short end of your money when the crops are long.
Shirtwaist Striker to Tell Experiences
of a Society Girl as a Toiler
Maude Younger, a well known so
ciety woman and California’s most
prominent campaigner arrived in
Cody last night in the interests of na
tional suffrage.
Miss Younger is popularly known
as the mother of the California eight
hour law for working girls. Once on
her way to Europe Miss Younger
spent aweek in the college settlement
of New York. She gave up her con
templated trip and remained in the
settlement for five years, taking an
active part in the now famous shirt
waist makers’ strike in New York.
She also joined the waitress’ union
and secured a position in a number of
prominent restaurants of New York.
Her experience was recently related
in an article which appeared in Mc-
Clure’s magazine under the title
“The Diary of an Amateur Waitress.”
Plans are being ' formulated for
Cody people to hear Miss Younger
toll the dramatic story of the shirt
waist strHe and also her experience
as chief lobbyist for the Susan R. An
thony amendment in the national con
gress adjourned.
Will Speak at ti e Grandstand
Miss Younger was well received at
a mass meeting in front of the Trm ■
last night and her address was of s eh
interest that she was given permiss
ion to address the fair visitors this
afternoon for a few minutes before
i the amphitheatre.
Miss Ross Here
Miss Margery Ross, campaign man
ager for the Woman's party arrived
Wednesday for the purpose of mak
ing arrangements for meetings in
Park county for Miss Younger.
Miss Ross has arranged for immen
se meetings at the fair in Casper next
week and at the State fair the fol
lowing week.
Miss Margaretta Schuyler of New
York was at the Wheatland fair this
week and addressed the large crowds
before the grandstand.
Miss Margery G. Ross, campaign
chairman of the woman’s party for
j Wyoming, yesterday announced the
Wyoming state committee of the par
ty as follows: Dr. Francis M. Lane,
Cody, chairman; Superintendent Edith
K. O. Clark, Cheyenne; Dr. Grace R.
Hebard, Laramie; Mrs. B. B. Brooks,
Casper; Mrs. George Pexton, Evans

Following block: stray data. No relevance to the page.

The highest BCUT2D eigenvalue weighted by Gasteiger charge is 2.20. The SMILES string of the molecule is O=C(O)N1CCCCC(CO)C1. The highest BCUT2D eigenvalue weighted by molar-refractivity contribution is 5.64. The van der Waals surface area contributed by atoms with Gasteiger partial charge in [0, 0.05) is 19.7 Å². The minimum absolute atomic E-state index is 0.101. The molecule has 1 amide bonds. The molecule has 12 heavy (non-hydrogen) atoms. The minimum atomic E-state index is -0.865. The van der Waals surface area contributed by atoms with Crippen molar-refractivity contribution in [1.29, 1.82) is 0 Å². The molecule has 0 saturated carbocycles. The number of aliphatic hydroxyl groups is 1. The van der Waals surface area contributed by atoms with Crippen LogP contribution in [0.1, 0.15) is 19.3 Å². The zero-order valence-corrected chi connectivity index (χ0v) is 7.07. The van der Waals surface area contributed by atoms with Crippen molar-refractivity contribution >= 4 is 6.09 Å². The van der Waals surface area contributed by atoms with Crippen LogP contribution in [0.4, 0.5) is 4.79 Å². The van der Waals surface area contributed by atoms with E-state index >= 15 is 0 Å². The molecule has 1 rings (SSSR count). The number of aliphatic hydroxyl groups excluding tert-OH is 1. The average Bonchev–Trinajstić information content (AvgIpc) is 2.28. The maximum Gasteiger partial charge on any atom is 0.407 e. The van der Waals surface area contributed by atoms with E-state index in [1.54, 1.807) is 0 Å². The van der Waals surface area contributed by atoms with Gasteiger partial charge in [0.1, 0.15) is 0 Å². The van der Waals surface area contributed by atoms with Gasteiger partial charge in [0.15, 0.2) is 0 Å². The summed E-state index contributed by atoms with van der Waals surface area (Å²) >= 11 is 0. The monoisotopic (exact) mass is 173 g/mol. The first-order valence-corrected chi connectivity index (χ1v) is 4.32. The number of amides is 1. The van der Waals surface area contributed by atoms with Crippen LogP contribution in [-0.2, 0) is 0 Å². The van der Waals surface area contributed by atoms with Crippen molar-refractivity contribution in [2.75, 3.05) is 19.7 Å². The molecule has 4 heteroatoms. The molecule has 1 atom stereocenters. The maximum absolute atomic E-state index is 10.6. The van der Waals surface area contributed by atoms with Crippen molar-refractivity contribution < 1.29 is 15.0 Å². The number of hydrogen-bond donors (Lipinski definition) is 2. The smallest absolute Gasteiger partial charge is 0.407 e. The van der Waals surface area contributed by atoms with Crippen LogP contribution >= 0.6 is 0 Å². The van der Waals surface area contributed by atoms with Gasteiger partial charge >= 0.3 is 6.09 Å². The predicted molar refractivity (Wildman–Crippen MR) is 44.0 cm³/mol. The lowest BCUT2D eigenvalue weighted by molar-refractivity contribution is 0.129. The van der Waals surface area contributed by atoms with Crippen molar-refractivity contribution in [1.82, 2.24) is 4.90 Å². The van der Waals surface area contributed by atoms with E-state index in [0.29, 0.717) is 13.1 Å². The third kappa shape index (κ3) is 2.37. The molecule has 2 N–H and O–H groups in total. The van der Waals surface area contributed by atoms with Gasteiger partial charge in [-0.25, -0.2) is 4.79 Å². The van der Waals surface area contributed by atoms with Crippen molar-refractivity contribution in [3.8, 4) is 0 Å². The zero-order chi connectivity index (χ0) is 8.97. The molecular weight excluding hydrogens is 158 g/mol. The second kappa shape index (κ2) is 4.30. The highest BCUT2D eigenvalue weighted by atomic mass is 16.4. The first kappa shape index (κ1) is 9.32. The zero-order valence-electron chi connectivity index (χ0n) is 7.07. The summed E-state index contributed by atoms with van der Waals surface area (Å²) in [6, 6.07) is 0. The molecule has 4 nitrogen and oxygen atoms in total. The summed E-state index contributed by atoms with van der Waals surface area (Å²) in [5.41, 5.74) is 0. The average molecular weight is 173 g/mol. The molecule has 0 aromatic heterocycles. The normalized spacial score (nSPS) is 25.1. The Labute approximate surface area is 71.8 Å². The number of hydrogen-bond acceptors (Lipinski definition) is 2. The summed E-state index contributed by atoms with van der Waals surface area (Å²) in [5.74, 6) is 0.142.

ton; Mrs. W. H. Dickinson, Lander;
Mrs. Charles Bristol, Cheyenne; Mrs.
Ralph Denio, Sheridan; Mrs. W. V.
Gage, Worland, vice chairmen; Mrs.
R. D. Kinport, Cheyenne, secretary;
Mrs. G. A. Fox, Cheyenne, treasurer.
It Stands for tk
Very Best in
Community Life
Jack Hancock, deputy game warden
in the Crandall creek district, had an
accident Sunday morning which was
almost miraculous in that it did not
prove fatal.
Mr. Hancock was trying out a high
powered Ross rifle and aimed at a
rock a few hundred feet away when
the mechanism of the gun failed to
lock the breech and an explosion oc
curred. Practically all of the upper
part of his face was blown away by
the impact.
He was alone at the ranch at tha
time of the accident and would have
died from the loss of blood had not
Ranger Frank Sparhawk appeared
on the scene. Dr. Charles Buvinger,
a Pittsburgh eye and ear specialist,
was camped near and was summoned.
The doctor had but a meagre kit of
<irst aid equipment but was able to
cleanse the wound and bandage the
head thoroly for the trip to Cody
sixty-five miles distant.
By the assistance of B. 11. Wilson
who met the party at the Allison
ranch with his car the injured man
reached the Gillam hospital before
j midnight Monday.
j A dozen pieces of broken bone weye
| removed from Mr. Hancock’s face by
Dr. C. L. Gillam with the assistance
of Dr. 1.. Howe and Dr. Buvinger. Tho
cheek bone was so broken up it had
to be removed as well as all of tho
framework of the orbit of the eye.
Dr. Gillam expressed the hope that
the sight of neither eye would be af
fected and as soon as.the healing
process is complete the face-tan be
rebuilt by the use of a silver frame
work to suport the eye.
Mr. Hancock is resting nicely. No
infection has developed and the man
will be able to be about by the last
of the week.
A bear was to have been the victim
of the hunting expedition which was
planned for Sunday morning. The
beast had been carrying on a series
of depredations and considerable
complaint had been made to Warden
Hancock. He had cleaned the gun
carefully the night before to test
the sights and the next morning de
(Continued on Page four)